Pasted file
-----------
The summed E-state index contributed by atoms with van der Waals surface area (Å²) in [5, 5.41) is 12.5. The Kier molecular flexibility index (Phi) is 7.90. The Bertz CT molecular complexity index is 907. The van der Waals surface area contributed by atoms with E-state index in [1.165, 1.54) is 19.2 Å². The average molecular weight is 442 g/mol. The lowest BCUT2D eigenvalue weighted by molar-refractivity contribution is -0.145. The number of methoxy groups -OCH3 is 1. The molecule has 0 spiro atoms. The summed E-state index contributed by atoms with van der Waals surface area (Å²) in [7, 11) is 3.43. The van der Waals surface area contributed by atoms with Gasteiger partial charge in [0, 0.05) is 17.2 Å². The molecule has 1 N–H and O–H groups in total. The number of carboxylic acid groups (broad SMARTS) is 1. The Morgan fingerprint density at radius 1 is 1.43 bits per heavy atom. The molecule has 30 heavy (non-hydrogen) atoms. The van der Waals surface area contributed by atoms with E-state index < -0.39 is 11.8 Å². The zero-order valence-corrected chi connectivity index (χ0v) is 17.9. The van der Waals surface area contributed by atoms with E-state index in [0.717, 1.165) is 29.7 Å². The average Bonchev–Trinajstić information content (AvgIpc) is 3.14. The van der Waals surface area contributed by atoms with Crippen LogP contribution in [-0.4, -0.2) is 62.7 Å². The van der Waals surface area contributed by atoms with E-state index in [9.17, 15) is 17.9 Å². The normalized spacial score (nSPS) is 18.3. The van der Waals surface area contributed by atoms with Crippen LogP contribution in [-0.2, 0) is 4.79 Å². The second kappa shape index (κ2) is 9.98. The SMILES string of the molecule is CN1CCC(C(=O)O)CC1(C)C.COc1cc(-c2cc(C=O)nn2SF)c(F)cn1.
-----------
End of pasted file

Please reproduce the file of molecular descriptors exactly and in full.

The summed E-state index contributed by atoms with van der Waals surface area (Å²) in [5, 5.41) is 12.5. The Kier molecular flexibility index (Phi) is 7.90. The Bertz CT molecular complexity index is 907. The van der Waals surface area contributed by atoms with E-state index in [1.165, 1.54) is 19.2 Å². The average molecular weight is 442 g/mol. The lowest BCUT2D eigenvalue weighted by molar-refractivity contribution is -0.145. The number of methoxy groups -OCH3 is 1. The molecule has 0 spiro atoms. The summed E-state index contributed by atoms with van der Waals surface area (Å²) in [7, 11) is 3.43. The van der Waals surface area contributed by atoms with Gasteiger partial charge in [0, 0.05) is 17.2 Å². The molecule has 1 N–H and O–H groups in total. The number of carboxylic acid groups (broad SMARTS) is 1. The Morgan fingerprint density at radius 1 is 1.43 bits per heavy atom. The molecule has 30 heavy (non-hydrogen) atoms. The van der Waals surface area contributed by atoms with E-state index < -0.39 is 11.8 Å². The zero-order valence-corrected chi connectivity index (χ0v) is 17.9. The van der Waals surface area contributed by atoms with E-state index in [0.717, 1.165) is 29.7 Å². The average Bonchev–Trinajstić information content (AvgIpc) is 3.14. The van der Waals surface area contributed by atoms with Crippen LogP contribution in [-0.4, -0.2) is 62.7 Å². The van der Waals surface area contributed by atoms with E-state index in [9.17, 15) is 17.9 Å². The normalized spacial score (nSPS) is 18.3. The van der Waals surface area contributed by atoms with Crippen LogP contribution in [-0.2, 0) is 4.79 Å². The second kappa shape index (κ2) is 9.98. The SMILES string of the molecule is CN1CCC(C(=O)O)CC1(C)C.COc1cc(-c2cc(C=O)nn2SF)c(F)cn1.